All of the recovered artifacts have been donated to the Floyd County Historical Museum. Date(s) of discovery 1993-1995.

It is revealing to note that, especially in the past, historians often tended to disagree on matters concerning when and where certain Spanish Explorers traveled, including the routes of travel etc., particularly in the Southwestern U.S., and there are/were many illuminating reasons for that as we discover when we take the time to research these issues ourselves.

How far off were the "experts" with regards to the history of Spanish exploration (and mining) in Arizona?

To be continued . . .
 

 

 

 

 

JIMMY OWENS PHOTO.PNG

CROSSBOW POINTS.PNG

CORNADO TRAVEL ROUTE.PNG

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ok i’m not sure about “poodle fever” but is white man the only ones who smelted gold? or maybe there is a better explanation for a 23.5g nugget?

62B94956-25A4-4CC7-8451-BF8B5E3AB35E.jpeg

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I am not saying the Spanish mined in the Bradshaw's. However there are some oddities out there in the Bradshaw's. And the Bradshaw's are highly mineralized.

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The only thing pictured that is NOT an oddity, is the arastra in the last pic. Everything else is your imagination.

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We know that there are oddities in Nature and there are man made oddities. History shows that having an imaginative interest in either or both can sometimes lead to surprisingly concrete realities . . .

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The pattern in that moss rock is clearly pointing to a highly mineralized area where the Spanish would have carved a giant stone poodle had they ever ventured as far as the Bradshaws.

The arrastra was obviously constructed by someone who had actually found gold ore.

It has been my personal experience that fellows who see faces in the patterns of wood, rock and clouds generally don't have a lot of ore to crush.

On the other hand...

Guys who are digging up rich gold ore don't waste much time pondering cryptic signs and symbols nor leaving them for others to ponder.

That right there kinda sends the sheep one way and the goats the other don't it? :idunno:

 

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This is one of the weirdest and most fun reads I've had in a long time.

The thousands of pages on Spanish signs and symbols is always good fun to see a discussion on - we've had quite a few of them over the years but few as far out as this one. There have been some signs and symbols found, well-known and true, but building rock outcrops with mortar was not among them no matter how long you stare at them - I sure wish, since it seems BMc you had a camera with you, that you'd taken a moment to snap one of some of these clues.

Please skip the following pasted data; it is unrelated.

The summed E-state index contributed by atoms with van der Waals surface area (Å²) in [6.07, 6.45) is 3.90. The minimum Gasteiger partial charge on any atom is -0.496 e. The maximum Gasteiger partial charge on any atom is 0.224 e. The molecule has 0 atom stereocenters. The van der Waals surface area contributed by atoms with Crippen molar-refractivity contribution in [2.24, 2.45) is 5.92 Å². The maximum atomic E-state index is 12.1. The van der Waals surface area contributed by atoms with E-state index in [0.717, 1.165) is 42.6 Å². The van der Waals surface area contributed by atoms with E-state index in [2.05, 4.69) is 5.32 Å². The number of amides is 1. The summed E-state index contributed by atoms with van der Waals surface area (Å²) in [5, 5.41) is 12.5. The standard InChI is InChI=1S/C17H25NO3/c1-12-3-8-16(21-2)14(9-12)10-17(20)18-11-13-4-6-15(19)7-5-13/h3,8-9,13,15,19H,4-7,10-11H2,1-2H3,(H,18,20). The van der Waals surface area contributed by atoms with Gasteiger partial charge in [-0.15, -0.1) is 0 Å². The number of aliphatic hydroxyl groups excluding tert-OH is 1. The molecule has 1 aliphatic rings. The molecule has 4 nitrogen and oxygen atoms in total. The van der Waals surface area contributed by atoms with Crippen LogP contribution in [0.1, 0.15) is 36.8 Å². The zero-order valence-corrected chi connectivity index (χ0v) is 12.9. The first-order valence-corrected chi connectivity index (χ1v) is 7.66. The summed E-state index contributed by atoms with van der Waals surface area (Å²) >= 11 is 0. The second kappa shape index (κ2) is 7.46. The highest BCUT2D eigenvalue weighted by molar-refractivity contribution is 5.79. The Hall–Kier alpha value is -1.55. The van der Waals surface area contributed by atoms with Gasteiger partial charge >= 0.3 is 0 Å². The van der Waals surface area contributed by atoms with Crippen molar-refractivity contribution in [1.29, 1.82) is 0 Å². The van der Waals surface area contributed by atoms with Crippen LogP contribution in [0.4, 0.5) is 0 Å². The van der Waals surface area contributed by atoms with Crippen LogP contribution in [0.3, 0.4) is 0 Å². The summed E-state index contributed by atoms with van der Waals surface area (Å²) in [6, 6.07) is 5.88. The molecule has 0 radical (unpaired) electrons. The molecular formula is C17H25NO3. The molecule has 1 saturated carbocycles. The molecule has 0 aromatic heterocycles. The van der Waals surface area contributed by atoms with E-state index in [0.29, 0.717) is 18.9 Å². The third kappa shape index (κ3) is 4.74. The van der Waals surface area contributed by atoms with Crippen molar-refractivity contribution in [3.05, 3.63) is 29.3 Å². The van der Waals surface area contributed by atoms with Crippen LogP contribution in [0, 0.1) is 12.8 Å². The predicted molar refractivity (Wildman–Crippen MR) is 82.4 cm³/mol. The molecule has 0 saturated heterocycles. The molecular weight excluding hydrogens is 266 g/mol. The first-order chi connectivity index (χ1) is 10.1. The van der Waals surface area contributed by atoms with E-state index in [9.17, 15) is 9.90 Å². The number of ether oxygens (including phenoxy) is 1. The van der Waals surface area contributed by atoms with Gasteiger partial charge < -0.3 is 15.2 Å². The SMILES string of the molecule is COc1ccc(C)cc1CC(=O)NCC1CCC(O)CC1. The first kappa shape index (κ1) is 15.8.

and Bob your Feb. 28th post had me literally crying with laughter. You have always had a brilliant take on humor even though it stings on occasion. That post had my wife, who could care less about anything to do with southwest spanish treasure lore, hysterically laughing as well. I always wonder where you find the time to set out your premises but some legends are better off not knowing the answers to. 

Thanks everyone for another off-the-wall forum thread.

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Yeah Flack, I wish at the time that I spotted the initial outcrops that I'd had more time to get some close up photos that showed better detail, but as you might have noticed, the daylight was fading on me. As for treasure lore, etc, I suspect that the topic is a bit removed from reality, although I wouldn't reach a conclusion one way or another without facts to go on.

But since the subject of Spanish signs has been brought up again, and by inference, the theory that the Spaniards may or may not have at one time passed through the Bradshaws, I continue to believe that it is very likely that they did, notwithstanding the lack of explicit written documentation to that effect - in the historical archives of the known Spanish Explorers. (substantiation to follow)  

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SPANISH EXPLORERS IN THE BRADSHAWS? (part 1)
The location of the disputed "Mine Trail Monuments" is in the Black Canyon area of the Bradshaw Mts (N/W of Black Canyon City) The Bradshaw Mts area is/was considered a "world class" gold area, roughly 40 miles long by 25 miles wide (highly mineralized) with numerous mines, prospects, gossan outcrops and placer gold deposits) In many places, it is steep, rough, rugged country.  In a previous forum discussion, the following was authoritatively asserted: (supposedly, to show proof that the Spanish never ventured as far as the Bradshaw Mts of Arizona) QUOTE: "The closest the Spanish ever came to the Bradshaws was the area around the upper Agua Fria when they were looking for the route to the Bill Williams and the Colorado River. Mining by missionaries or by Indians directed by Spanish did not occur in Arizona north of the Gila River. The Spanish did mine the copper deposit at Santa Rita. The records of the workings and product of that mine were well recorded but of course Santa Rita is above the Mimbres valley in New Mexico hundreds of miles from the Bradshaws. We are still mining copper at Santa Rita (Chino mine)" END QUOTE.

Known Historical Facts: 1) Spanish explorers/prospectors crossed the Verde River, (which is North/East  of Prescott), and traveled through the area in the "general vicinity North of Prescott" more than once. (Prescott is considered to be the Northern most edge of the Bradshaw Mts. (see map)
2) A fork of the Verde River N. of the Bradshaws runs into Sycamore creek/canyon where the Spanish discovered gold, and also discovered copper and silver deposits at Jerome (about 34 miles from Prescott) Limited mining resulted and mineral resources were never fully developed by the Spanish, (for various reasons),  many due to political and religious infighting, fractional governmental power struggles, personal and prosecutorial enmities, and geographical disadvantages (to mention a few)